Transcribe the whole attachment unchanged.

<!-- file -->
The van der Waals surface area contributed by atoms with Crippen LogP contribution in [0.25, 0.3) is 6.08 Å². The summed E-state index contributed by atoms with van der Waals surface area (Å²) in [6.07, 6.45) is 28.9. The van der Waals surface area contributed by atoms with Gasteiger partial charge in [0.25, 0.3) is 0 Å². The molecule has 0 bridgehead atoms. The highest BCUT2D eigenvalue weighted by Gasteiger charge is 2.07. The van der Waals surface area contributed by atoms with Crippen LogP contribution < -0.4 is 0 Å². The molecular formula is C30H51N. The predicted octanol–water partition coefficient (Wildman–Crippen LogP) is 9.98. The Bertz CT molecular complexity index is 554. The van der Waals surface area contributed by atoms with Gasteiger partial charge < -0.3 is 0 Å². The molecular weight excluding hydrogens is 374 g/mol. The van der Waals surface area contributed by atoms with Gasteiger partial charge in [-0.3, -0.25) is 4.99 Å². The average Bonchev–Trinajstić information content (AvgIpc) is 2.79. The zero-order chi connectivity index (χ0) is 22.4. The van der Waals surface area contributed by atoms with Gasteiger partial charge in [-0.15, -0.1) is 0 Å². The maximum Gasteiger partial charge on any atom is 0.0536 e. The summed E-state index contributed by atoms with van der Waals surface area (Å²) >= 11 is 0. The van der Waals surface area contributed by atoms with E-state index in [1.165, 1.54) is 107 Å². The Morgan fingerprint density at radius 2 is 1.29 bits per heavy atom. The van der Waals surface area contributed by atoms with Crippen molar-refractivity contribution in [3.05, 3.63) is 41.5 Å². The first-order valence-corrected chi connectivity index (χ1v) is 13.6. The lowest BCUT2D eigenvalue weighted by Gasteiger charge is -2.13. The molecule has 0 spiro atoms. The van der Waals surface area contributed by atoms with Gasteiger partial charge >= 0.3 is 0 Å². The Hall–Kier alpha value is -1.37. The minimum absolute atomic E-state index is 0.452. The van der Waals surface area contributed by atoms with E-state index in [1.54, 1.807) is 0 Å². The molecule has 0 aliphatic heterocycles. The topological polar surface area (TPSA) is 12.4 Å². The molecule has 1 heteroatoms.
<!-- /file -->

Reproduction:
The van der Waals surface area contributed by atoms with Crippen LogP contribution in [0.25, 0.3) is 6.08 Å². The summed E-state index contributed by atoms with van der Waals surface area (Å²) in [6.07, 6.45) is 28.9. The van der Waals surface area contributed by atoms with Gasteiger partial charge in [0.25, 0.3) is 0 Å². The molecule has 0 bridgehead atoms. The highest BCUT2D eigenvalue weighted by Gasteiger charge is 2.07. The van der Waals surface area contributed by atoms with Crippen LogP contribution < -0.4 is 0 Å². The molecular formula is C30H51N. The predicted octanol–water partition coefficient (Wildman–Crippen LogP) is 9.98. The Bertz CT molecular complexity index is 554. The van der Waals surface area contributed by atoms with Gasteiger partial charge < -0.3 is 0 Å². The molecular weight excluding hydrogens is 374 g/mol. The van der Waals surface area contributed by atoms with Gasteiger partial charge in [-0.3, -0.25) is 4.99 Å². The average Bonchev–Trinajstić information content (AvgIpc) is 2.79. The zero-order chi connectivity index (χ0) is 22.4. The van der Waals surface area contributed by atoms with Gasteiger partial charge in [-0.15, -0.1) is 0 Å². The maximum Gasteiger partial charge on any atom is 0.0536 e. The summed E-state index contributed by atoms with van der Waals surface area (Å²) >= 11 is 0. The van der Waals surface area contributed by atoms with E-state index in [1.165, 1.54) is 107 Å². The Morgan fingerprint density at radius 2 is 1.29 bits per heavy atom. The van der Waals surface area contributed by atoms with Crippen molar-refractivity contribution in [3.05, 3.63) is 41.5 Å². The first-order valence-corrected chi connectivity index (χ1v) is 13.6. The lowest BCUT2D eigenvalue weighted by Gasteiger charge is -2.13. The molecule has 0 spiro atoms. The van der Waals surface area contributed by atoms with Gasteiger partial charge >= 0.3 is 0 Å². The Hall–Kier alpha value is -1.37. The minimum absolute atomic E-state index is 0.452. The van der Waals surface area contributed by atoms with E-state index in [1.54, 1.807) is 0 Å². The molecule has 0 aliphatic heterocycles. The topological polar surface area (TPSA) is 12.4 Å². The molecule has 1 heteroatoms.